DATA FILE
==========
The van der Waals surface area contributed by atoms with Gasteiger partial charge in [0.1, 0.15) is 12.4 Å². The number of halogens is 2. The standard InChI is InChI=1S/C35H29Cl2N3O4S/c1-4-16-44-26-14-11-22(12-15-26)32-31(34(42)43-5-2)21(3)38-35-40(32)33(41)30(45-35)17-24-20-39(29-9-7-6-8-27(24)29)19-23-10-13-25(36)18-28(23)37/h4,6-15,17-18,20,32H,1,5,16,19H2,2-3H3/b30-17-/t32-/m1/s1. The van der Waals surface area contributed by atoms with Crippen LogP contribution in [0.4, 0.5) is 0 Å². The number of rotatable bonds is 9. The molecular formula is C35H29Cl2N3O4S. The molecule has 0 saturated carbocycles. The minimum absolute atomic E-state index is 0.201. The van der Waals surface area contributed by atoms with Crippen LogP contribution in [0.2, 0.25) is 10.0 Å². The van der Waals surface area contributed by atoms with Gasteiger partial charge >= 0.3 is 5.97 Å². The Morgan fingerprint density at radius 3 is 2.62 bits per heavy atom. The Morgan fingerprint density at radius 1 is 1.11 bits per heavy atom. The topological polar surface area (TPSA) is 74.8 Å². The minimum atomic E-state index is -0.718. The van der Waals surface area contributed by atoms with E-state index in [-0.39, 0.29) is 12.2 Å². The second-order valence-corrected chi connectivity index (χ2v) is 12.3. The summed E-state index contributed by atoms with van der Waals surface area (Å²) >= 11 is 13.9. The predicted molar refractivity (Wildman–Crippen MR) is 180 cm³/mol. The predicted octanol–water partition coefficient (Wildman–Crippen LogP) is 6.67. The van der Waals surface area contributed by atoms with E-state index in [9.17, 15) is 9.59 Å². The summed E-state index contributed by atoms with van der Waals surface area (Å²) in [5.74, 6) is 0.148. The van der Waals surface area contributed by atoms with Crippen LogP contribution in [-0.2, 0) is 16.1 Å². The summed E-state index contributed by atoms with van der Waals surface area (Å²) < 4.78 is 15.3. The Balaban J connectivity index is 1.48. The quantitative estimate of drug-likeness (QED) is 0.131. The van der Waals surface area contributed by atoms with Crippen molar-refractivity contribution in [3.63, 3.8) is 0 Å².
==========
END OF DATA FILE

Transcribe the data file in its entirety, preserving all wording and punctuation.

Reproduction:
The van der Waals surface area contributed by atoms with Gasteiger partial charge in [0.1, 0.15) is 12.4 Å². The number of halogens is 2. The standard InChI is InChI=1S/C35H29Cl2N3O4S/c1-4-16-44-26-14-11-22(12-15-26)32-31(34(42)43-5-2)21(3)38-35-40(32)33(41)30(45-35)17-24-20-39(29-9-7-6-8-27(24)29)19-23-10-13-25(36)18-28(23)37/h4,6-15,17-18,20,32H,1,5,16,19H2,2-3H3/b30-17-/t32-/m1/s1. The van der Waals surface area contributed by atoms with Crippen LogP contribution in [0.4, 0.5) is 0 Å². The number of rotatable bonds is 9. The molecular formula is C35H29Cl2N3O4S. The molecule has 0 saturated carbocycles. The minimum absolute atomic E-state index is 0.201. The van der Waals surface area contributed by atoms with Crippen LogP contribution in [0.2, 0.25) is 10.0 Å². The van der Waals surface area contributed by atoms with Gasteiger partial charge >= 0.3 is 5.97 Å². The Morgan fingerprint density at radius 3 is 2.62 bits per heavy atom. The Morgan fingerprint density at radius 1 is 1.11 bits per heavy atom. The topological polar surface area (TPSA) is 74.8 Å². The minimum atomic E-state index is -0.718. The van der Waals surface area contributed by atoms with E-state index in [-0.39, 0.29) is 12.2 Å². The second-order valence-corrected chi connectivity index (χ2v) is 12.3. The summed E-state index contributed by atoms with van der Waals surface area (Å²) >= 11 is 13.9. The predicted molar refractivity (Wildman–Crippen MR) is 180 cm³/mol. The predicted octanol–water partition coefficient (Wildman–Crippen LogP) is 6.67. The van der Waals surface area contributed by atoms with E-state index in [9.17, 15) is 9.59 Å². The summed E-state index contributed by atoms with van der Waals surface area (Å²) in [5.74, 6) is 0.148. The van der Waals surface area contributed by atoms with Crippen LogP contribution in [-0.2, 0) is 16.1 Å². The summed E-state index contributed by atoms with van der Waals surface area (Å²) < 4.78 is 15.3. The Balaban J connectivity index is 1.48. The quantitative estimate of drug-likeness (QED) is 0.131. The van der Waals surface area contributed by atoms with Crippen molar-refractivity contribution in [3.63, 3.8) is 0 Å².